Toughest battles conquered by Indigenous brothers

Raising the Torres Strait islander flag: Western Sydney Local Health District Aboriginal health manager Belinda Cashman and Aboriginal Elder Uncle Ray Leslie at Mount Druitt Hospital today.

Two mates who battled addiction, mental illness, prison and homelessness have spoken out at a Mount Druitt Hospital NAIDOC Week event about how they have turned their lives around. 

The guest speakers Stephen Morris and Chris Grevsmuhl travel the nation delivering drug and alcohol awareness and suicide prevention talks based on their personal journeys and experience.

They are known as Brothers 4 Recovery – a non-for-profit company which  give talks to youth groups, schools, national and community forums, aim to reduce suicide rates from substance abuse.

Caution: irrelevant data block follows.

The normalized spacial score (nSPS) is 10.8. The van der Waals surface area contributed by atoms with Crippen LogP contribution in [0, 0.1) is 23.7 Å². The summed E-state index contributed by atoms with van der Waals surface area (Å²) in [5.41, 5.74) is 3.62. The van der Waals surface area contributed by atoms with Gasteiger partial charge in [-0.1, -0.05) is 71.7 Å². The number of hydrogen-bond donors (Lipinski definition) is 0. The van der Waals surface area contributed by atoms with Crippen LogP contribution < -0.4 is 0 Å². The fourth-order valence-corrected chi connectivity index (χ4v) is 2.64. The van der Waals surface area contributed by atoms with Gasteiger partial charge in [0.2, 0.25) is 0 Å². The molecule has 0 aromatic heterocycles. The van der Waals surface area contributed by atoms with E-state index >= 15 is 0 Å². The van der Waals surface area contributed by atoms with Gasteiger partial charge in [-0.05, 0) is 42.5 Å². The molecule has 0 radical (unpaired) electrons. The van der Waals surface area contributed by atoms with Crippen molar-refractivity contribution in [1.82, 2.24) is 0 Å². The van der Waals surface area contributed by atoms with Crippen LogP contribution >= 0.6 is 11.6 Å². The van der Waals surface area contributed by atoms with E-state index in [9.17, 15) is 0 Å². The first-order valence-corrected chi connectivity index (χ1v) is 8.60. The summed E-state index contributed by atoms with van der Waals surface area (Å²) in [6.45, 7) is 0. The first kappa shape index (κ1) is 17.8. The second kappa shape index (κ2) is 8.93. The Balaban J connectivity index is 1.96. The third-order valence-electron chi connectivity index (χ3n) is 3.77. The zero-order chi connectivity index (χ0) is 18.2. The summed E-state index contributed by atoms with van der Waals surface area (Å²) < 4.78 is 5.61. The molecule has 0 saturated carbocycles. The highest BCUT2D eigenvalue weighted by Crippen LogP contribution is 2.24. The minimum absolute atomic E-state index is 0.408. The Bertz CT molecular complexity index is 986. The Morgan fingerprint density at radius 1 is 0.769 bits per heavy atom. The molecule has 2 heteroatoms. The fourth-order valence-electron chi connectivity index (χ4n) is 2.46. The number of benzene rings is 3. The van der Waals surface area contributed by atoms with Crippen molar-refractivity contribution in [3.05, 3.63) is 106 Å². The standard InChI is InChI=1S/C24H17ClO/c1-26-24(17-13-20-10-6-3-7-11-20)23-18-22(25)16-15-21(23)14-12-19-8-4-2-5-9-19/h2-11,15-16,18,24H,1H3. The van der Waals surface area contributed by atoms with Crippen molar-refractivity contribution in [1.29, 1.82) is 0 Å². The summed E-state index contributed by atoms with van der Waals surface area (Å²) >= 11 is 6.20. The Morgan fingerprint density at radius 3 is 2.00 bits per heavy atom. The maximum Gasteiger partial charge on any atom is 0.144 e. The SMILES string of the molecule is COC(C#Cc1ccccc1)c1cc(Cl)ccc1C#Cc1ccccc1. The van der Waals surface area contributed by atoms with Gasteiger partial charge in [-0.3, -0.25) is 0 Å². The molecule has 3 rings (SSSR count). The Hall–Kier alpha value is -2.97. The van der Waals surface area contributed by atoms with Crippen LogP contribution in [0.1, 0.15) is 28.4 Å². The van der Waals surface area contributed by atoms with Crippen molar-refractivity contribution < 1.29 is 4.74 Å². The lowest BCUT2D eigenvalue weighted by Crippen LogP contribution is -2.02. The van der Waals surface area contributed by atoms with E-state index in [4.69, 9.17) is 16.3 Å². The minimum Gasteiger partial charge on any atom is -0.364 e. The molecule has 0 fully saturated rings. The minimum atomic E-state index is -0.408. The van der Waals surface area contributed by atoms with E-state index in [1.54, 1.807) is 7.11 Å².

Today’s event at Mount Druitt Hospital continues the celebration of Aboriginal culture across Western Sydney Local Health District this week.

Steve Morris, Chris Gresvmuhl and Al Hattersley from Brothers 4 Recovery.  Photo courtesy Central Western Daily. 

Mount Druitt Hospital’s Aboriginal liaison officer Trevor Bates was delighted Chris and Stephen were able to visit the hospital to share their personal journey from hardship to contentment.

“They are truly inspirational, showing that you can make a difference and change your life if you really want to,” Trevor said.

“A huge thank you to Uncle Ray Leslie and WSLHD Aboriginal Health manager Belinda Cashman who together raised the Aboriginal and Torres Strait Islander flags.”

Left to right: Mount Druitt Hospital Aboriginal liaison officer Trevor Bates, WSLHD Aboriginal health manager Belinda Cashman, Blacktown and Mount Druitt hospitals’ general manager Ned Katrib and WSLHD Aboriginal health strategy director Braiden Abala.

This year’s theme for NAIDOC Week is Voice, Treaty and Truth.

For further information on NAIDOC Week click here and Brothers 4 Recovery click here.